Technical Briefs

Comparative Economic Analysis of Concentrating Solar Technologies

[+] Author and Article Information
Brandon Duquette

Department of Mechanical Engineering,
Loyola Marymount University,
Los Angeles, CA 90045

Todd Otanicar

Department of Mechanical Engineering,
The University of Tulsa,
Tulsa, OK 74104

1Corresponding author.

Contributed by the Solar Energy Division of ASME for publication in the Journal of Solar Energy Engineering. Manuscript received January 10, 2012; final manuscript received August 24, 2012; published online November 21, 2012. Assoc. Editor: Robert Palumbo.

J. Sol. Energy Eng 135(2), 024504 (Nov 21, 2012) (4 pages) Paper No: SOL-12-1007; doi: 10.1115/1.4007936 History: Received January 10, 2012; Revised August 24, 2012

One of the noted benefits of concentrating photovoltaics (PV) is the reduced cell area which results in reduction of the overall system cost. A variety of studies have looked at the cost for concentrating PV systems and made comparisons to concentrating solar thermal power plants, typically resulting in concentrating solar thermal power having lower system costs. Recently, a widespread design space was assessed for the potential efficiency improvements possible with a coupled hybrid PV/thermal solar energy system for electricity generation. The analysis showed that modest efficiency improvements could be made but no assessment of the economic impact was made. Although modest efficiency gains can be made, such a hybrid system requires more components than one of the conventional stand alone concentrating solar power plant on its own resulting in significantly different system costs. As a result, we look to compare the overall system costs of three different solar power technologies: concentrating PV, concentrating solar thermal, and the concentrating hybrid approach. Additionally, we will focus on documenting the necessary hybrid efficiencies to make a hybrid system competitive as well as the feasibility and means for achieving these efficiencies.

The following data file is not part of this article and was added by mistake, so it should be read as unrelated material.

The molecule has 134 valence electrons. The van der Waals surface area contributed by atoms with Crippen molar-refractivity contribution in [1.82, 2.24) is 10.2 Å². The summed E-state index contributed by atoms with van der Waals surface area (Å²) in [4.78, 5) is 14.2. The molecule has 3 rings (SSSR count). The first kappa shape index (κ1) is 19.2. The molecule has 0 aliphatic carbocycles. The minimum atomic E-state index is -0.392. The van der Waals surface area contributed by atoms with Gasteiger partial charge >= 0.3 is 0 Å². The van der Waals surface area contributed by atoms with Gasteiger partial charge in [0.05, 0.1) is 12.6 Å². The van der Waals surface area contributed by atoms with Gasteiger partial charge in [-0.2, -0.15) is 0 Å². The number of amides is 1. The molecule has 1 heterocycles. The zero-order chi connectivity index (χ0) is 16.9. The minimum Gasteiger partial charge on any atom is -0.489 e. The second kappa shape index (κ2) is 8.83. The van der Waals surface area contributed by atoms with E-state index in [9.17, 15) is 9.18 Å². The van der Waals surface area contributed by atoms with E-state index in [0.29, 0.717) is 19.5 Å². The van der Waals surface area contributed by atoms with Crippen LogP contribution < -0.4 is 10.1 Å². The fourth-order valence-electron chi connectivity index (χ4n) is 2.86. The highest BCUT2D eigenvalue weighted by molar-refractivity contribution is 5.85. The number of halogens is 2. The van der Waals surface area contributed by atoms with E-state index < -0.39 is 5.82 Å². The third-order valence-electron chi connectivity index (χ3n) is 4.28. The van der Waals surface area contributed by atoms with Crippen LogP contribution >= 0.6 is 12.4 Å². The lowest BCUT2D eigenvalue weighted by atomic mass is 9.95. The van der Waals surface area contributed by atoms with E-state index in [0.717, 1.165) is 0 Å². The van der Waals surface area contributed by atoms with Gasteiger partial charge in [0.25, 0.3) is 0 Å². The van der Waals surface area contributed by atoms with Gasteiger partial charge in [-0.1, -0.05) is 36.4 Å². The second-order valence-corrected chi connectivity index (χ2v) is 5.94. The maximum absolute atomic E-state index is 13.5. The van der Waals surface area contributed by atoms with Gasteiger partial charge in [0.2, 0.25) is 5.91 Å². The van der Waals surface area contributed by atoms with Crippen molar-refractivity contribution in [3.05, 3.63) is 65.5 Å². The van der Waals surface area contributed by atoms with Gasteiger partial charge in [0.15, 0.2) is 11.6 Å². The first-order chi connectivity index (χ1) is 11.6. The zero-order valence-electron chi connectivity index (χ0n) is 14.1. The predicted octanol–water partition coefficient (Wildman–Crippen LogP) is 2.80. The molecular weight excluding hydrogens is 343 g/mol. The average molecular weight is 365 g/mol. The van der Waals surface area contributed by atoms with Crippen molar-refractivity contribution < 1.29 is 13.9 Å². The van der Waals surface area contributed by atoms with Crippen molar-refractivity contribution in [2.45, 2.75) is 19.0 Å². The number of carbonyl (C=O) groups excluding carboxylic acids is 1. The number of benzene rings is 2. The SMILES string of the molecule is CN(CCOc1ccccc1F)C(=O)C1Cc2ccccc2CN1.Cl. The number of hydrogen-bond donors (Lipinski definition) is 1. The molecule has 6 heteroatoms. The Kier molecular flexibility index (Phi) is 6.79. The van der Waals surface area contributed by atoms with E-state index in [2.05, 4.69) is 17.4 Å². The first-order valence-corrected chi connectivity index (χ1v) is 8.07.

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Grahic Jump Location
Fig. 1

Schematic representations of concentrating solar energy systems (a) CSP, (b) CPV, and (c) CPV/T




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